New powers proposed to investigate stillbirths | UK News

Coroners could get new powers to investigate the deaths of stillborn babies.

The changes would apply to stillbirths after 37 weeks of pregnancy in England and Wales.

A consultation has been launched on the government proposals, which would change the current system where coroners can only hold inquests for babies who showed signs of life after being born.

Health minister Jackie Doyle-Price said: “We want to do everything we can to make pregnancy safer, by continually learning to improve the care on offer so fewer people have to experience the terrible tragedy of losing a child and those who do get the answers and support they deserve.

“We want to do everything we can to make pregnancy safer, by continually learning to improve the care on offer so fewer people have to experience the terrible tragedy of losing a child and those who do get the answers and support they deserve.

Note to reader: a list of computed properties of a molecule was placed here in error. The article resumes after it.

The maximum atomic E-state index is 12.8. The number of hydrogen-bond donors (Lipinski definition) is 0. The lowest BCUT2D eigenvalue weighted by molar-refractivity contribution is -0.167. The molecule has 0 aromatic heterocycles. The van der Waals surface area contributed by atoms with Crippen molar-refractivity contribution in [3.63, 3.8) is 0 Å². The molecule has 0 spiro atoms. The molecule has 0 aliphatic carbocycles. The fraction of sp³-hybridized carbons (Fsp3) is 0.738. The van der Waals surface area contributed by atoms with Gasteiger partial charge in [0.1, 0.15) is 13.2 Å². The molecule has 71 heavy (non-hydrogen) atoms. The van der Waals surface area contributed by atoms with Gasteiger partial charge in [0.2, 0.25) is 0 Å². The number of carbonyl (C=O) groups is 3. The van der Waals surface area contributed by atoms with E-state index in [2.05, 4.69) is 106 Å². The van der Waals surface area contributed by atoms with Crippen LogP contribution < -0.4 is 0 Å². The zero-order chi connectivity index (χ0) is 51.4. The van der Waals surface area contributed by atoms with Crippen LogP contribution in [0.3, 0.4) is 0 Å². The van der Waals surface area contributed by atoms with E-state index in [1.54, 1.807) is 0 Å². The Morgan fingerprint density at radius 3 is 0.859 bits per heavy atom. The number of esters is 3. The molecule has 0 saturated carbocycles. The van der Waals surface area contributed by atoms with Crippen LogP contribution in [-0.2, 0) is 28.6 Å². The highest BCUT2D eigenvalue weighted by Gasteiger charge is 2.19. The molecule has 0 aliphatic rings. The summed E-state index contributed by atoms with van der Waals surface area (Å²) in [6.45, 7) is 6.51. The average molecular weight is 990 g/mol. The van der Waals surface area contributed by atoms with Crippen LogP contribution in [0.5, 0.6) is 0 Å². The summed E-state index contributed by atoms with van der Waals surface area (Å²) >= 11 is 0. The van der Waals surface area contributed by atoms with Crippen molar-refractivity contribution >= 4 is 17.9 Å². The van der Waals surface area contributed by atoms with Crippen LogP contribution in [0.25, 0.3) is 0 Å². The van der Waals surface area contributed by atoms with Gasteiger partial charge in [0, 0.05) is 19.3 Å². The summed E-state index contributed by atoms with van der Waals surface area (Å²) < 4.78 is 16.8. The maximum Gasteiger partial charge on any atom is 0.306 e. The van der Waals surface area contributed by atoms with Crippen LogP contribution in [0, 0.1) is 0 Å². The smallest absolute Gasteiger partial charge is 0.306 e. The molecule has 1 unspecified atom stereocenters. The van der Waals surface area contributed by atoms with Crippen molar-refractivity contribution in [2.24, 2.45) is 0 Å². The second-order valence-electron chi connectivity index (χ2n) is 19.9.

“Rates of stillbirths in England are the lowest on record, but we’re committed to delivering on our ambition in the NHS Long-Term Plan to accelerate action to halve this number by 2025.

“This is a complex issue and it’s important we get it right by listening carefully to those who are affected by these issues, so I urge everybody to have their say on this consultation.

“By sharing your experiences, you can ensure any decision we make puts women, loved ones and their babies first.”

Justice minister Edward Argar said: “A stillbirth is a tragedy which has a profound effect upon bereaved families. We must ensure that every case is thoroughly and independently investigated.

“These proposals would ensure that bereaved parents have their voices heard in the investigation, and allow lessons to be learnt which would help to prevent future stillbirths.”

The stillbirth rate in England and Wales has fallen by nearly a fifth (19.2%) since 2007 and rates in 2017 were the lowest on record, according to the Office for National Statistics.

The consultation closes on 18 June.

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